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Diabetes and Your Vision

Diabetes and Your Vision

If you have been diagnosed with diabetes and are afraid of losing your vision, you are not alone. Diabetes has many faces—it affects people of all ages, races, and nationalities. Of the almost 30 million people in the United States with diabetes, almost half will eventually develop some sort of diabetic eye disease.

Diabetes primarily affects the blood vessels in the retina, the light sensing tissue at the back of the eye. These vessels work like hoses, bringing oxygen and other nutrients into and out of the eye. Damage to these vessels is called diabetic retinopathy. Diabetic retinopathy develops gradually and painlessly.

Although good control of your blood sugar and blood pressure can help prevent diabetic eye disease, significant problems can still occur. Regular dilated eye examinations are therefore the only way to diagnose problems early before vision loss occurs.

Diabetes primarily affects the blood vessels that nourish the retina. Diabetes causes them to sprout tiny leaks, or microaneurysms (non-proliferative diabetic retinopathy), which makes the surrounding retina swell and not work properly. Central vision can become blurred from swelling of fluid within the retina (diabetic macular edema). Diabetes can also make the blood vessels close off. Some eyes will develop tiny new blood vessels in an attempt to increase the retinal blood supply (proliferative diabetic retinopathy). These new vessels do not help the eye. They are fragile and can cause blindness by bleeding (vitreous hemorrhage) or causing a retinal detachment.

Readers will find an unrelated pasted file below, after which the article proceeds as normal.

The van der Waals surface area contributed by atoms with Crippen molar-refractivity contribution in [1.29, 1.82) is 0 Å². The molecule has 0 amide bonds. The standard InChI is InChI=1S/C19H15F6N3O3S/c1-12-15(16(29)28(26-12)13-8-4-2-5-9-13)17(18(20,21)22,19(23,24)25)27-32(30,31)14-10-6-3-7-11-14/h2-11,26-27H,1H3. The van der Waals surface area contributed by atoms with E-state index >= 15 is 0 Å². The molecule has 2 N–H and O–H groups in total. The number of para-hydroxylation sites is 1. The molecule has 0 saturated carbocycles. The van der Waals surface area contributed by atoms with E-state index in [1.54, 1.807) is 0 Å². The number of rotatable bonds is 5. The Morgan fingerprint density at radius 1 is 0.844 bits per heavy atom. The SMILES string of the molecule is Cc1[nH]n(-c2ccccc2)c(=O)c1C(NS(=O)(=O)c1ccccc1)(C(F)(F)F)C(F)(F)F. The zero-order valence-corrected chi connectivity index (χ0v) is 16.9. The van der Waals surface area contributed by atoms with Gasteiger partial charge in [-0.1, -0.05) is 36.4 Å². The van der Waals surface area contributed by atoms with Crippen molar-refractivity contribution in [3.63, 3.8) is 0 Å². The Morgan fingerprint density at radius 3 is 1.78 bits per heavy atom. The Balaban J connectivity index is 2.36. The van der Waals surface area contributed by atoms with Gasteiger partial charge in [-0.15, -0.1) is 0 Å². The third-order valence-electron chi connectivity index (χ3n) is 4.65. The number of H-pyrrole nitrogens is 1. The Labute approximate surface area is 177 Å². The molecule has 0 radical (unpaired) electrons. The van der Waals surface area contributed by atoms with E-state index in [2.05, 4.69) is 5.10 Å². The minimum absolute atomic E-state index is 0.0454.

Approximately 50% of diabetics will develop some form of diabetic retinopathy. Diabetic retinopathy is the leading cause of vision loss and new-onset blindness in the United States in those 20 to 74 years of age, with new cases of blindness developing in 12,000 to 24,000 persons annually. Remarkably, much of this vision loss is preventable with early diagnosis and treatment.

The eye is the only place in the body where physicians can see your blood vessels without having to cut you open. If you are experiencing changes with the blood vessels in your eye you are likely having those changes throughout all the vessels in your body. This is why it is so important to get a diabetic eye exam each year!

(healthy retina) (retina with severe diabetic retinopathy)

We welcome the opportunity to help you care for your vision health and optical needs. We're conveniently located in the lower level of Grant Regional Health Center in Lancaster. For appointments, contact Fuerste Eye Clinic (888) 582-0769.

Tyler Risma, MD

Luke Ploessl, OD